Zenaida asiatica (*)
Zenaida asiatica (Linnaeus, 1758)
Systema Naturae ed.10 p.163
The White-winged Dove (Zenaida asiatica) is a dove whose native range extends from the south-western USA through Mexico, Central America, and the Caribbean. It has also been introduced to Florida.
The White-winged Dove is expanding outside of its historic range into Kansas, Arkansas, Oklahoma, and northern New Mexico. Unlike most of the White-winged Doves in Texas, the doves in these regions do not migrate in winter.
The rock singer Stevie Nicks, a native of Arizona, where the bird is most common in the USA, mentions the White-winged Dove and its call prominently in her 1981 hit "Edge of Seventeen".
White-winged Doves are large, chunky pigeons at 29 cm. They are brownish-gray above and gray below, with a bold white wing patch that appears as a brilliant white crescent in flight and is also visible at rest. Adults have a patch of blue, featherless skin around each eye and a long, dark mark on the lower face. Their eyes, legs, and feet are red.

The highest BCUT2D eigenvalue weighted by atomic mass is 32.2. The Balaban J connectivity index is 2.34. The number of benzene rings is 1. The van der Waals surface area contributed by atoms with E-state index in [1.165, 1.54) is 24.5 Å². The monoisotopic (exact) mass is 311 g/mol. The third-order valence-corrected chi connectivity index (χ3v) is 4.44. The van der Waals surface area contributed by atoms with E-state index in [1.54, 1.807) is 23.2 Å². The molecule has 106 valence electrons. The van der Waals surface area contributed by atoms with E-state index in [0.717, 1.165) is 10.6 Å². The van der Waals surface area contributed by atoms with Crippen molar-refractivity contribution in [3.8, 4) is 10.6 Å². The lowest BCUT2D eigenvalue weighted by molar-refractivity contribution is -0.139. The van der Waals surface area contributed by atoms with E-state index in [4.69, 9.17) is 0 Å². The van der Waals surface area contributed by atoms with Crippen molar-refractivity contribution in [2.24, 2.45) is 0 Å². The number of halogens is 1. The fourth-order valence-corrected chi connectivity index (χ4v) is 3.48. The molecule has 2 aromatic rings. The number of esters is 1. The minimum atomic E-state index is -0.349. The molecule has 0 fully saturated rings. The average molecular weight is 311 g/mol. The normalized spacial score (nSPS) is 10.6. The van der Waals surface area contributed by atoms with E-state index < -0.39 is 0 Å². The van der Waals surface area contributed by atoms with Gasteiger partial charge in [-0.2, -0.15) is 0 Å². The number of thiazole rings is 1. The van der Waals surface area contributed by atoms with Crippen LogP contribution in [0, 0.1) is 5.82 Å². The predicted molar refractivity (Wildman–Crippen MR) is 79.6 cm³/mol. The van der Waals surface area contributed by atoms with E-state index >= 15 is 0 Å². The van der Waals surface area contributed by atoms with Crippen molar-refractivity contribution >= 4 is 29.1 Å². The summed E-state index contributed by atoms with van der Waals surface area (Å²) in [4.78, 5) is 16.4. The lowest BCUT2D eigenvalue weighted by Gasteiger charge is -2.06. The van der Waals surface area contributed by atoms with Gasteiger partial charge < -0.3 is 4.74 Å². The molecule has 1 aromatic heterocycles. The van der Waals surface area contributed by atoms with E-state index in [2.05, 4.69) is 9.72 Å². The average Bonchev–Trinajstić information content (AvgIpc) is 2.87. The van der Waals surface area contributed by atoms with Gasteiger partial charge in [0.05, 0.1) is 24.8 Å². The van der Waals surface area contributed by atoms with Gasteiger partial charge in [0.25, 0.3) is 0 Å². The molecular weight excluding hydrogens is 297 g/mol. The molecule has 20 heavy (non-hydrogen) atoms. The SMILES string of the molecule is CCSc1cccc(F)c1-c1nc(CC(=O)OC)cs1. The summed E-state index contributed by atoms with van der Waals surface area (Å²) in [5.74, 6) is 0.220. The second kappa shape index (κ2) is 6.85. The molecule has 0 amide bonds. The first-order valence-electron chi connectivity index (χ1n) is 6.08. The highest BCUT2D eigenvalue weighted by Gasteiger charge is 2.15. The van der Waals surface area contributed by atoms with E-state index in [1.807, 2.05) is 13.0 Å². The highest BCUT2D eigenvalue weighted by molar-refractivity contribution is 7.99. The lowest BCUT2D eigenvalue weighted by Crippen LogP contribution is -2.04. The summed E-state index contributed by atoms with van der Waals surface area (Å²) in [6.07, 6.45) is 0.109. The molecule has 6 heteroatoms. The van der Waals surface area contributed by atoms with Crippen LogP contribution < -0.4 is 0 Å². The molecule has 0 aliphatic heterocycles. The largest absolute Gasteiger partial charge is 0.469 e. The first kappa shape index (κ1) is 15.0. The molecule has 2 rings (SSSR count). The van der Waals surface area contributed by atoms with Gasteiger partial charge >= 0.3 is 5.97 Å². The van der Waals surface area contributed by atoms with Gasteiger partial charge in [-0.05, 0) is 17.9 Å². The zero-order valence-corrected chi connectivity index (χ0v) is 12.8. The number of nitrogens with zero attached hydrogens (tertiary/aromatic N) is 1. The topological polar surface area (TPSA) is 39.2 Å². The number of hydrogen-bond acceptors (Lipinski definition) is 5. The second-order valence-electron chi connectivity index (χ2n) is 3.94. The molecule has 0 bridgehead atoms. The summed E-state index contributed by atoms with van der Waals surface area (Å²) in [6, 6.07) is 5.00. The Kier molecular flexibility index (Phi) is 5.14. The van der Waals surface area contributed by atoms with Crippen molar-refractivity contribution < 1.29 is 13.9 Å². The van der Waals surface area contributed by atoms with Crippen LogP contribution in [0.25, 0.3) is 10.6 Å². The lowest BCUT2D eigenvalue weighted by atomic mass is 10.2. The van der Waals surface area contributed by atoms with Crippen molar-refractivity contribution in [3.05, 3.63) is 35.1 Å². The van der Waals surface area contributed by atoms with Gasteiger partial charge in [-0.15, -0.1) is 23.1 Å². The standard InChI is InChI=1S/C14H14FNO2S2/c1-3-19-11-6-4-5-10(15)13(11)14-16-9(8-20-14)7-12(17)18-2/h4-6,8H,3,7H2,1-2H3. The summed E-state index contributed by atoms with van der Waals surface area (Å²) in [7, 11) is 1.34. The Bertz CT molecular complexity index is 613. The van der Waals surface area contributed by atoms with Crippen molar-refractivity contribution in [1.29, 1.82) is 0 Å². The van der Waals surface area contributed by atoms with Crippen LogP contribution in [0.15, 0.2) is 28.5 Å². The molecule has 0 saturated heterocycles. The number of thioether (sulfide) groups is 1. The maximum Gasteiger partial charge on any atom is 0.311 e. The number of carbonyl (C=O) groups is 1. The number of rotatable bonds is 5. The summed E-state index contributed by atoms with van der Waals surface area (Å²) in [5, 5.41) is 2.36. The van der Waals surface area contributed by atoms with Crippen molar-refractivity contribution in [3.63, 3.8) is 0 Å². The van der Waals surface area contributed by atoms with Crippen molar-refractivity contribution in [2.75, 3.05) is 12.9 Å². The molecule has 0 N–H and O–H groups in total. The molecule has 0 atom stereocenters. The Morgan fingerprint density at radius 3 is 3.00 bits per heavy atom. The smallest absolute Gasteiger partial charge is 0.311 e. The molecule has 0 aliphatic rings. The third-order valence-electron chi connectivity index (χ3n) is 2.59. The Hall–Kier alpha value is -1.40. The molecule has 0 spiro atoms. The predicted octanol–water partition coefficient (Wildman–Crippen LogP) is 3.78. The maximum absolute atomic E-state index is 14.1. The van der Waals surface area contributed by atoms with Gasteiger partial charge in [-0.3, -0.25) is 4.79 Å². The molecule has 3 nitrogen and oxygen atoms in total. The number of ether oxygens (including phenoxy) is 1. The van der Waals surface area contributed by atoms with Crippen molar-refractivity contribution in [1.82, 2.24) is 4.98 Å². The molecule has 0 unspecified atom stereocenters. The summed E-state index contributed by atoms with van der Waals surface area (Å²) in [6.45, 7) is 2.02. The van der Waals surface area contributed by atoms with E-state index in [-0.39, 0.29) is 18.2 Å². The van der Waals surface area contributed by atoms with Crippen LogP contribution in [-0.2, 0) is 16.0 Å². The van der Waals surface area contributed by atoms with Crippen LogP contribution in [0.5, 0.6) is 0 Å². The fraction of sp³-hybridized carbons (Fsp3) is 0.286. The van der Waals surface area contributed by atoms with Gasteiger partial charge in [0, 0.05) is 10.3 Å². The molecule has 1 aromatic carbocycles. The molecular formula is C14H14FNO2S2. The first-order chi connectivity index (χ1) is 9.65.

The sexes are similar, but juveniles are grayer than adults. They have no blue eye ring and their legs and feet are brownish pink.
The cooing calls are who-cooks-for-you and hoo hoo hoo.
Most populations of White-winged Doves are migratory, wintering in Mexico and Central America. The White-winged Dove inhabits scrub, woodlands, desert, and cultivated areas. It builds a flimsy stick nest in a tree and lays two cream-colored to white, unmarked eggs. Its flight is fast and direct, with the regular beats and occasional sharp flick of the wings that are characteristic of pigeons in general.
White-winged Doves feed on a variety of seeds, grains, and fruits. Western White-winged Doves (Zenaida asiatica mearnsii) migrate into the Sonoran Desert to breed during the hottest time of the year because they feed on pollen and nectar, and later on the fruits and seeds of the Saguaro cactus. This gregarious species can be an agricultural pest, descending on grain crops in large flocks. It is also a popular gamebird in areas of high population.
* BirdLife International (2004). Zenaida asiatica. 2006 IUCN Red List of Threatened Species. IUCN 2006. Retrieved on 9 May 2006. Database entry includes justification for why this species is of least concern.
Source: Wikipedia, Wikispecies: All text is available under the terms of the GNU Free Documentation License